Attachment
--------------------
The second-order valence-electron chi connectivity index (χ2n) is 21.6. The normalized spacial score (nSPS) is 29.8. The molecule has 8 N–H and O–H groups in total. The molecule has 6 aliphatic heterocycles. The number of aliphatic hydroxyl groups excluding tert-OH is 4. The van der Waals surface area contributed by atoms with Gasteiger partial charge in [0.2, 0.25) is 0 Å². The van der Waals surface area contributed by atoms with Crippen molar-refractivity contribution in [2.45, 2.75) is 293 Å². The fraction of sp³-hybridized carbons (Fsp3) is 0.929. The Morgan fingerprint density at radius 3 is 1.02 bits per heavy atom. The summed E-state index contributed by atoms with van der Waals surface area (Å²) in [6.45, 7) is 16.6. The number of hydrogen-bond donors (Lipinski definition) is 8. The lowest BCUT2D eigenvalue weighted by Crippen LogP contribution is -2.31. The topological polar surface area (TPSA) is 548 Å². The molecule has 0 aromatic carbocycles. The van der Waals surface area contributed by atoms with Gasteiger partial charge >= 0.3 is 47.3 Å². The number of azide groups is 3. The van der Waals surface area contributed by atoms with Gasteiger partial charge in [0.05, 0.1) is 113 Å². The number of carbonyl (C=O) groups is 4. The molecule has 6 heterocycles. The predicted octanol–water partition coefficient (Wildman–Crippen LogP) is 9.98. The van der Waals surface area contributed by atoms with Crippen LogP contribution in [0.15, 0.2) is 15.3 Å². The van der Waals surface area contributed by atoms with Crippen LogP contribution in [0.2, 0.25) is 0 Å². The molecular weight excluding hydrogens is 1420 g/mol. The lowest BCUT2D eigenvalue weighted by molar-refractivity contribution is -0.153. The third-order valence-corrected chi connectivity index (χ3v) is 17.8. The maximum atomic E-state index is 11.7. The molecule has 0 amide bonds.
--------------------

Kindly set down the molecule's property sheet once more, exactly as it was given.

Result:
The second-order valence-electron chi connectivity index (χ2n) is 21.6. The normalized spacial score (nSPS) is 29.8. The molecule has 8 N–H and O–H groups in total. The molecule has 6 aliphatic heterocycles. The number of aliphatic hydroxyl groups excluding tert-OH is 4. The van der Waals surface area contributed by atoms with Gasteiger partial charge in [0.2, 0.25) is 0 Å². The van der Waals surface area contributed by atoms with Crippen molar-refractivity contribution in [2.45, 2.75) is 293 Å². The fraction of sp³-hybridized carbons (Fsp3) is 0.929. The Morgan fingerprint density at radius 3 is 1.02 bits per heavy atom. The summed E-state index contributed by atoms with van der Waals surface area (Å²) in [6.45, 7) is 16.6. The number of hydrogen-bond donors (Lipinski definition) is 8. The lowest BCUT2D eigenvalue weighted by Crippen LogP contribution is -2.31. The topological polar surface area (TPSA) is 548 Å². The molecule has 0 aromatic carbocycles. The van der Waals surface area contributed by atoms with Gasteiger partial charge >= 0.3 is 47.3 Å². The number of azide groups is 3. The van der Waals surface area contributed by atoms with Gasteiger partial charge in [0.05, 0.1) is 113 Å². The number of carbonyl (C=O) groups is 4. The molecule has 6 heterocycles. The predicted octanol–water partition coefficient (Wildman–Crippen LogP) is 9.98. The van der Waals surface area contributed by atoms with Crippen LogP contribution in [0.15, 0.2) is 15.3 Å². The van der Waals surface area contributed by atoms with Crippen LogP contribution in [0.2, 0.25) is 0 Å². The molecular weight excluding hydrogens is 1420 g/mol. The lowest BCUT2D eigenvalue weighted by molar-refractivity contribution is -0.153. The third-order valence-corrected chi connectivity index (χ3v) is 17.8. The maximum atomic E-state index is 11.7. The molecule has 0 amide bonds.